The last full day in Paris is bittersweet. Even after this short period of time, I feel like this little apartment is a home. At the top of the stairs, I find this dorm-sized room more comforting than any place I've stayed in years. Living here would be easy, I think. In six months, I would have some solid conversational skills. In eight? Surely almost fluent. A year? More? I'll be like Gertrude Stein and run one of the hottest salons in the city.
Today was the sort of day where you leave the past where it belongs. I took a hard look in the mirror and said, "Bailey, it's time to be a grown ass woman." Where better to do that than a cemetery? A thousand other places, but we work with what we've got.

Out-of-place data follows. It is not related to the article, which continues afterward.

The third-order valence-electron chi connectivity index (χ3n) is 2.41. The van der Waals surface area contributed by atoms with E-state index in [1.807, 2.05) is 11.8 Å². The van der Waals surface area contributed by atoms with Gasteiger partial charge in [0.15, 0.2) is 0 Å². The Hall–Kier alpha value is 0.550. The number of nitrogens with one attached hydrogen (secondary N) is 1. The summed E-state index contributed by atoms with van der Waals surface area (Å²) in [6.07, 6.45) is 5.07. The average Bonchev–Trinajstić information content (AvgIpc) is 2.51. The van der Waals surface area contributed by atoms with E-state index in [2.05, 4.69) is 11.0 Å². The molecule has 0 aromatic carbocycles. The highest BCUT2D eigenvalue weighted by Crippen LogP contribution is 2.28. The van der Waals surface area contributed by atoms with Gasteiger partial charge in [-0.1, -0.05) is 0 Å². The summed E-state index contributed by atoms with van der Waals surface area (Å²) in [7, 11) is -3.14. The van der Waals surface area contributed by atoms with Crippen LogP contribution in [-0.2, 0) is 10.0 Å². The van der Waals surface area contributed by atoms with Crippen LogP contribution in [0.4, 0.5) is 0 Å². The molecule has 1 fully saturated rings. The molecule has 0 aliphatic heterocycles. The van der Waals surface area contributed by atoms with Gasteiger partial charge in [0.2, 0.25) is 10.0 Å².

When travelling, one rarely thinks about laundry; however, international travel usually requires people to pack lightly and prepare for the eventuality that they will have to throw their knickers in with the wash. Having armed ourselves with a bargain priced liquid detergent and a sack full of euros, Lisa and I braved the unthinkable: doing the laundry in French. That, of course, meaning here we threw some coins into a machine, crammed the clothes into a single washer, and ate eclairs for breakfast.
I start off with my head near a toilet and wishing that I would learn not to take vitamins, no matter how badly I need them. I’ll be equally real about this: Today was not a great day. It was not a, “I am woman, hear me roar,” sort of day either. It was the sort of day where you reflect on your life and wonder how the hell it got to this state. And then you drink a bottle of wine, which is totally appropriate.